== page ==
Homemade powdered sugar? It's way easier than you think

With a whir of a food processor (and some starch), one kind of sugar becomes another

By Erin Jeanne McDowell

Published February 14, 2022 6:30PM (EST)

 (Julia Gartland / Food52)
(Julia Gartland / Food52)

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As a professional baker, I always have powdered sugar on hand. In my line of work, it's safe to assume that at a moment's notice, I'll need to dust a torte, whip meringue, toss puppy chow together, or make chocolate fudge. It's not that I regularly make my own powdered sugar (I promise I'm not THAT person) — or that buying some is particularly strenuous or expensive — but it's handy to know how to make homemade powdered sugar for two big reasons.

Sometimes you find yourself without confectioners' sugar and the thought of running to the grocery store doesn't appeal in the slightest. Maybe it's a snow day and you need some to make homemade marshmallows for a cup of hot cocoa, or it's hours away from your little one's birthday and you're frantically trying to whip buttercream frosting for a birthday cake. Maybe you thought you had enough and then the little bag of sugar had half a cup shy of what you were expecting. Or you want the results of powdered sugar with something other than granulated white sugar (I've made it with raw cane sugar and coconut sugar, but you can turn nearly any type of granulated sugar into powdered in minutes). This may be because you'd rather use natural sweeteners or to satisfy a dietary concern or that's what you have to use up. Either way, the flavor won't be affected. You can use brown sugar for a richer molasses flavor, but know that you won't achieve a pure white fluffy frosting; instead, it will have a light brown undertone.

So what exactly is powdered sugar (or confectioners' sugar or icing sugar) anyway? Whatever you want to call it, powdered sugar is just white sugar that has been finely ground into a powder. When it's made commercially, it has starch added to prevent caking, but it also plays a role in recipes: Think about royal icing or a basic glaze. They start out fluid and soft, but set up shiny and firm (that's all thanks to the starch!). To make your own powdered sugar at home, that's all you've got to do — grind up some granulated sugar in a powerful blender like a Vitamix or food processor and add a small amount of starch.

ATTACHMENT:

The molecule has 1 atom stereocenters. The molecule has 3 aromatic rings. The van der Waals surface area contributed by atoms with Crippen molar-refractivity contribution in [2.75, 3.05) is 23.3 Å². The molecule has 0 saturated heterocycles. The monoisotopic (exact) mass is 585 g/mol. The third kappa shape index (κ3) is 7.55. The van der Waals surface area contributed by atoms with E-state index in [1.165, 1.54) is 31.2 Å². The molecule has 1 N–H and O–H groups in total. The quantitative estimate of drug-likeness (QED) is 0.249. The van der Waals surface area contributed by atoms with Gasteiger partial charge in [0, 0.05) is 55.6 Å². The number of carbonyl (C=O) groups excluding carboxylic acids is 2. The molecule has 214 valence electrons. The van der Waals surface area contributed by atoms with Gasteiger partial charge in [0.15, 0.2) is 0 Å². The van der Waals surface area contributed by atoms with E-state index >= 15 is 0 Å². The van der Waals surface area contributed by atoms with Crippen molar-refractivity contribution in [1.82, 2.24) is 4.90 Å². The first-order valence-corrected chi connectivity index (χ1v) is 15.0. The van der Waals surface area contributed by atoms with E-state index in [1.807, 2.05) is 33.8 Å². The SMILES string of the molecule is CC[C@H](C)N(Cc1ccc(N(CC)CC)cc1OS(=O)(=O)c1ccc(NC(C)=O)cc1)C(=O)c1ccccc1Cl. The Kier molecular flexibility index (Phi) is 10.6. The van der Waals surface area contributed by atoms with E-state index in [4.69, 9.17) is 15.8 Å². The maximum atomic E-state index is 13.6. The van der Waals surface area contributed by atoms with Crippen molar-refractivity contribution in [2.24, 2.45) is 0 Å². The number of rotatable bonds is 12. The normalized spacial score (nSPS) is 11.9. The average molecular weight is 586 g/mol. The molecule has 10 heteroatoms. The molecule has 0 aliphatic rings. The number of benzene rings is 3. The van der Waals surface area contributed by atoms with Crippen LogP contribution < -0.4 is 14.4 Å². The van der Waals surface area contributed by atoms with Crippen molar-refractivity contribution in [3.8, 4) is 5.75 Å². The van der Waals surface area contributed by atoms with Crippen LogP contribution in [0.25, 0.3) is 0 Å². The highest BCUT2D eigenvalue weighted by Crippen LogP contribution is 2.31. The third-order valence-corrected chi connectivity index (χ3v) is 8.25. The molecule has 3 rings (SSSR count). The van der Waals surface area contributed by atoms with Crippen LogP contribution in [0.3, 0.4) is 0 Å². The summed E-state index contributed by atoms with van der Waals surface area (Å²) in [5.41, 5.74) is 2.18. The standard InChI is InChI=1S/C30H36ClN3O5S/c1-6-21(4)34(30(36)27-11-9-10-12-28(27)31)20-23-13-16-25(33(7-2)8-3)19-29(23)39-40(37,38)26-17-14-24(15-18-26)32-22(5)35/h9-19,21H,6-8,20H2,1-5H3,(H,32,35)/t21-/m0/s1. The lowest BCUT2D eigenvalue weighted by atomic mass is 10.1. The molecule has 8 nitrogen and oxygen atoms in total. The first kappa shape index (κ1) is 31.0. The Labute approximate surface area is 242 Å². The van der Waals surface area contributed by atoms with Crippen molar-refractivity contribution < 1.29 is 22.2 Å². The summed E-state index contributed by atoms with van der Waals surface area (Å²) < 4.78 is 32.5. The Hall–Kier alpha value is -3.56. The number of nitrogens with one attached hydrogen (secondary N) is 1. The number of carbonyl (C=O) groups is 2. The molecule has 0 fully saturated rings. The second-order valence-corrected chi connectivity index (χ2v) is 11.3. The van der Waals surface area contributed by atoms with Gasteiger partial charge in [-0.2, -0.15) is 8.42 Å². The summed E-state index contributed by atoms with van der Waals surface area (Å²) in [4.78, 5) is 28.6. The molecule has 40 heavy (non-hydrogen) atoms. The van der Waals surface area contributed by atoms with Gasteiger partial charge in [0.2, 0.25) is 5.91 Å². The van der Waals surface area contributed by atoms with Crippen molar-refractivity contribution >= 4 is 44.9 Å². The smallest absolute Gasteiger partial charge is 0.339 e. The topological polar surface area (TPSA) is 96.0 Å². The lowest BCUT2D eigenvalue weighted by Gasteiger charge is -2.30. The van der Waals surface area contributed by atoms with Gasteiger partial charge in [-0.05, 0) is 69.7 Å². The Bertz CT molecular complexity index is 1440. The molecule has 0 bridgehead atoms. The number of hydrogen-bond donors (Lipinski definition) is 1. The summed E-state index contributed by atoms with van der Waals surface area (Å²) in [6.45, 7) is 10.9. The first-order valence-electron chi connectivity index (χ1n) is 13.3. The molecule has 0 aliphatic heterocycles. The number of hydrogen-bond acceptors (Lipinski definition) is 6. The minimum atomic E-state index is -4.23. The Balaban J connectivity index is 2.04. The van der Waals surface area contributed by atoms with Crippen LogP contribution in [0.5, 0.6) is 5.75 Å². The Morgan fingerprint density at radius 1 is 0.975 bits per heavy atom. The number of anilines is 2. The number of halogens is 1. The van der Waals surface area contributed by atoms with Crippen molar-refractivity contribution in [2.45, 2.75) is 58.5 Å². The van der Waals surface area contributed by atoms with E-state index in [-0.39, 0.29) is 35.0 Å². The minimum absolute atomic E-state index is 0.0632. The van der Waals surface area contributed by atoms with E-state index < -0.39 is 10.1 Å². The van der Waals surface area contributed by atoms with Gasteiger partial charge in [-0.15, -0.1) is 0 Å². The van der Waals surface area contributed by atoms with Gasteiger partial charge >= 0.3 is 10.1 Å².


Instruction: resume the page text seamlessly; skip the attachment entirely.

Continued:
Here's how to do it:

You can use any one of the following tools: a clean/dry coffee or spice grinder, a high-power blender, or a food processor. The coffee/spice grinder is the most efficient, but obviously can only handle a small amount of sugar at a time, so a high powered blender or a food processor is the next best thing.

Weigh out an amount of sugar, and add it to the blender or food processor (1/2 cup of granulated sugar will make about 1 cup powdered sugar, but that will vary slightly based on the type of sugar you use). Pulse on high speed until the sugar is no longer visibly granulated, but instead resembles a fine powder. This can take 2 to 5 minutes, depending on the amount of sugar and the machine you're using. Give yourself (and the machine) a break so that neither of you get burnt out.

Transfer your now-powdered sugar to a large sieve and add 3% of the sugar's original weight in cornstarch. So if you started with 10 ounces of sugar, add 0.30 ounces of cornstarch, and sift the two together 2 to 3 times to combine. Cornstarch is naturally gluten-free, but you can also use arrowroot starch/powder, which will create a super fine, super smooth sugar. You can store the powdered sugar in an airtight container, or use it immediately as you would the store-bought kind. If stored properly, homemade powdered sugar should keep for one to two years. Frosting, anyone?

The good news is that if you want to make whipped cream, you don't need powdered sugar. You can use regular granulated sugar or vanilla extract for sweetness. But now you'll never be caught short of powdered sugar again.


Erin Jeanne McDowell

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